“Everyone is learning German,” said Klaus-Dieter Lehmann, the institute's president, this week. He said many young people from struggling European countries like Spain or Greece see the language as their ticket to a brighter future.
In eastern Europe and Russia, German is also experiencing a renaissance, Lehmann said. While English will remain world's key foreign language for the foreseeable future, German comes a close second, he said.
Interest seems particularly strong, however, in lands that are emerging powers like India, a place where the Goethe Institute is focusing on investing resources.
“Beginning next year we are setting up German language departments at 1,000 schools that are offering German until the university level,” Lehmann, speaking of the institute's cooperation with a government-sponsored education association that could conceivably reach up to one million young Indians in the next few years.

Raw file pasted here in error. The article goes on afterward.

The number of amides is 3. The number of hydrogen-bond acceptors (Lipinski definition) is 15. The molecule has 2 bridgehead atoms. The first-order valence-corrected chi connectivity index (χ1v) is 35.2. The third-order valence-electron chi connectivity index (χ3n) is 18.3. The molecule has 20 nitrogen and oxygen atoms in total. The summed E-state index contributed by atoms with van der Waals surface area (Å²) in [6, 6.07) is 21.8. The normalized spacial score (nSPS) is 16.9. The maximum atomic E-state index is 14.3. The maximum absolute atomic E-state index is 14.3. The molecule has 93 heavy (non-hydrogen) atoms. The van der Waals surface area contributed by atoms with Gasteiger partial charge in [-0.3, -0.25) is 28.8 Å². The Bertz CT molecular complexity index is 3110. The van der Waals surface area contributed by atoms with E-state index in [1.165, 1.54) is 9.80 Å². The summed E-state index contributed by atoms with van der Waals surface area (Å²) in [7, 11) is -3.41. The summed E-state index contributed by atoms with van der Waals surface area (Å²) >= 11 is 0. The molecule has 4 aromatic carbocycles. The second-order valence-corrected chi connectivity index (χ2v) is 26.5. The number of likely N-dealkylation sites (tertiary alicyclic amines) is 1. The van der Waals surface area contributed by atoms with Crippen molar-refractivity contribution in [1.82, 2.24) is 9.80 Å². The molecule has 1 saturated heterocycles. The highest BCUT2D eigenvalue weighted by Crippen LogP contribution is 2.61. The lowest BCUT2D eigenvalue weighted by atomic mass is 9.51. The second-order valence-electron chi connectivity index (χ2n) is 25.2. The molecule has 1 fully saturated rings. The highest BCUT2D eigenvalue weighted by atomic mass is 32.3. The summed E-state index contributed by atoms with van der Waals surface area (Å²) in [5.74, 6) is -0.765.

The Goethe institute may have a tough challenge in the coming years. With the European debt crisis looming, funding cuts to many programmes bankrolled by the German government are a distinct possibility.
Also, some countries are encouraging students to focus only on English as a foreign language, to the detriment of other languages.
And although anecdotal evidence suggests interest in German has risen in economically struggling countries, in much of western Europe, fewer people are learning the language, according to European Union statistics.
Between 2005 and 2010, for instance, the percentage of secondary students studying German at Dutch schools dropped from 86 percent to 44 percent. In Denmark the proportion dropped from 50 to 35 percent.